You could smell it everywhere: marigolds being strewn into garlands and being sold on the roadside, the fragrance of mithais* and experimental snacks that moms would come up with to outdo each other when people would come visiting on New Year’s Day, the lung-throttling smells of anars* showering sparks all around glorious Marine Drive; and all that dust flying, as you sneezed incessantly, while you helped your mom with Diwali cleaning.

Diwali was tangible: not just a concept like a lot of holidays in other religions are. You could feel it in the smooth powders that streamed down from your fingers as you designed a different rangoli* for each day; you felt it in the heat that burnt your fingers as you tried to get the wick’s placement and the ghee’s proportion just right in order to have a long-lasting diya*; or in the manhandling of your chubby cheeks as each relative came and told you, “Mujhe pehenchante ho?” (“Do you recognize me?”) knowing fully well you hadn’t a clue; you touched Diwali in the crispness of your grandma’s new organza sarees that magically didn’t move no matter how much work she did, and in the gathering of food, money and your old possessions which you would hand away to those more needy.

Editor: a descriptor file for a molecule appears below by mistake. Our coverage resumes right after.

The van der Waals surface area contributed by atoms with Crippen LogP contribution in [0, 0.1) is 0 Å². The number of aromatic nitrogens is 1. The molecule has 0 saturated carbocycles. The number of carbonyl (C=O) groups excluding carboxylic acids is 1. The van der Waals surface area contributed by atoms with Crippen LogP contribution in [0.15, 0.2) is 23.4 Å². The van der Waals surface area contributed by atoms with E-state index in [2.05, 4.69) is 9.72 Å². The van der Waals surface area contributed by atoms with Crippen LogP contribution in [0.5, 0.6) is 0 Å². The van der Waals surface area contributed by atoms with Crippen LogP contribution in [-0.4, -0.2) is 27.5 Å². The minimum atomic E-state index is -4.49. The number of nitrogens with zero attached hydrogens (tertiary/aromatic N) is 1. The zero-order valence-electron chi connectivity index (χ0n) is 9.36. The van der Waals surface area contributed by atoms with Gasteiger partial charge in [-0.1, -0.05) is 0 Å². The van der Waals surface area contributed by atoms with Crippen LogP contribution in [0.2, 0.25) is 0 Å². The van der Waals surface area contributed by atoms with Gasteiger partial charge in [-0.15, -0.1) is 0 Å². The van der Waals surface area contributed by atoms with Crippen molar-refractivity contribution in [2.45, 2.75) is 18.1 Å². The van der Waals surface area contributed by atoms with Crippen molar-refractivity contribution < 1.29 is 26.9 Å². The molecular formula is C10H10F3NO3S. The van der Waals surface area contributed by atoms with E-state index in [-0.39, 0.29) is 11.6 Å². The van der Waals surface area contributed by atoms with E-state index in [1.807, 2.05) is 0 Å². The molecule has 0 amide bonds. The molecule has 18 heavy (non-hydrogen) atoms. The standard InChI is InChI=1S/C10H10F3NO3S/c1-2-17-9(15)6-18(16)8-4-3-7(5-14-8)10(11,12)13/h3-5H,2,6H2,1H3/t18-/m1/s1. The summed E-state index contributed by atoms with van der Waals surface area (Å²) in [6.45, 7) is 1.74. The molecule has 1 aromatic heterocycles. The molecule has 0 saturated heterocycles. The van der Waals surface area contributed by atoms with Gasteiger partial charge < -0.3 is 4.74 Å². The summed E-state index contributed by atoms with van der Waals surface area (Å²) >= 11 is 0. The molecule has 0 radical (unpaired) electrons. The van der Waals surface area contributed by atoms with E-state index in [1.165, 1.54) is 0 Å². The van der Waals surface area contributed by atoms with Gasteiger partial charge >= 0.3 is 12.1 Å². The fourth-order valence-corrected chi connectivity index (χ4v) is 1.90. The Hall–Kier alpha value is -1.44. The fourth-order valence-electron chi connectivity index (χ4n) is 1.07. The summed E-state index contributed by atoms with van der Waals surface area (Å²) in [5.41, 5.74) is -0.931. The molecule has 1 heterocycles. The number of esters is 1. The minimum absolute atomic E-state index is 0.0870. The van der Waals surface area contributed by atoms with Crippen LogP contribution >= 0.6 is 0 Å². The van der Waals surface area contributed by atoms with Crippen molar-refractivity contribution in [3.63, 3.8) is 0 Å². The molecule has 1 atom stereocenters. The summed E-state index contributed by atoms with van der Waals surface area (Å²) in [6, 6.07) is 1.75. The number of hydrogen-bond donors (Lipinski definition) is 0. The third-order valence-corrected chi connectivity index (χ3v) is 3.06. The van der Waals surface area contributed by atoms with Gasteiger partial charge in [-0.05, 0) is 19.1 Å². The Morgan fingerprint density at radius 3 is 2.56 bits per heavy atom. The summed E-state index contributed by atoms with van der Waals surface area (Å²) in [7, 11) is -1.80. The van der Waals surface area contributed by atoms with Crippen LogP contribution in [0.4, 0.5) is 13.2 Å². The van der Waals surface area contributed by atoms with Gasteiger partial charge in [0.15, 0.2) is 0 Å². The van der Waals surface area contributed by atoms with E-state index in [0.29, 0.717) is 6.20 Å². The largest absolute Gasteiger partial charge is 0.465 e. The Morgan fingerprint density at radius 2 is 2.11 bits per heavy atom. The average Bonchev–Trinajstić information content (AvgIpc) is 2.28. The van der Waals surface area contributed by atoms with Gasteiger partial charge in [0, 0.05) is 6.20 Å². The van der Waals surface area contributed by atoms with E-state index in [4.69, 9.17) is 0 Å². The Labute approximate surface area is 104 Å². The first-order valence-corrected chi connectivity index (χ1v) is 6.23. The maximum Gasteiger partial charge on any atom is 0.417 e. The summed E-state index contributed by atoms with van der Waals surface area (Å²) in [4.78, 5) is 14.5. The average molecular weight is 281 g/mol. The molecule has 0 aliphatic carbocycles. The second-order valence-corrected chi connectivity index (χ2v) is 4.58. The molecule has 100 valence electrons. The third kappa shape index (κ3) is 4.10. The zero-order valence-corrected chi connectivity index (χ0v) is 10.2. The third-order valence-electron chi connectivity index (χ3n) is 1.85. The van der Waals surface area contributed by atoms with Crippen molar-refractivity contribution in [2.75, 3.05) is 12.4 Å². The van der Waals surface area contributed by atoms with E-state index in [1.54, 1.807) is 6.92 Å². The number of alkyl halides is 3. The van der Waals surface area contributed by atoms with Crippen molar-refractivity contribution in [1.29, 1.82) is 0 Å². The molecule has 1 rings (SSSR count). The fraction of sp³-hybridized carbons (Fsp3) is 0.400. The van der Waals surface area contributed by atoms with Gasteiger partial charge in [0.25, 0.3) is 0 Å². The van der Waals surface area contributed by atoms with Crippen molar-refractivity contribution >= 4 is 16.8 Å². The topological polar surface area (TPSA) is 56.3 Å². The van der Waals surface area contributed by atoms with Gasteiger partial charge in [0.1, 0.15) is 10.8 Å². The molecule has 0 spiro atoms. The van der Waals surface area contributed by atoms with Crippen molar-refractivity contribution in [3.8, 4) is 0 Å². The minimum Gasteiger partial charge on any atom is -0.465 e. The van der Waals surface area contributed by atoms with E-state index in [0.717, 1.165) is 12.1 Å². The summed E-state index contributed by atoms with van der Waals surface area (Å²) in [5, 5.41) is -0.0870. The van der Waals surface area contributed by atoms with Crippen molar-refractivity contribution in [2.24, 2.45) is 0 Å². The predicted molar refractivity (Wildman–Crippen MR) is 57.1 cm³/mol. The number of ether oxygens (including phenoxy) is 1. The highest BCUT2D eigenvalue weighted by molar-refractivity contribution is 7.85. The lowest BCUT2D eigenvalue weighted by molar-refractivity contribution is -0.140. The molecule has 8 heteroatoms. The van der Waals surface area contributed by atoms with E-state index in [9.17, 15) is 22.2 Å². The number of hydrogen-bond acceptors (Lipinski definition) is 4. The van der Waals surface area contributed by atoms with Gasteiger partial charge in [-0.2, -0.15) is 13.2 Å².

The visuals of Diwali: oh so grand! There was colour everywhere, diyas lit outside houses and gates bedecked with flowers, families (from the poor to the wealthiest) out and about in their fanciest, newest buys- so sparkly you thought you were looking through a kaleidoscope into a jumble of colours that were Diwali!

And last but not the least: the tastes of the festival. The oily splendour of the first bite of the dal ka pakoras* that were your Pali Hillwali Bhuaji’s* Diwali specialty (which you had waited a year to sink your teeth into); the chalky sweetness of the cheap prasad* ka pedas* picked up by the pandit on the way to the Office Pooja; the taste of the ‘kadak* notes’ as you used your spit to aid you in counting all the money ‘gaddis‘* your dad had gotten home to make envelopes for his sisters and you for Bhai Dooj.*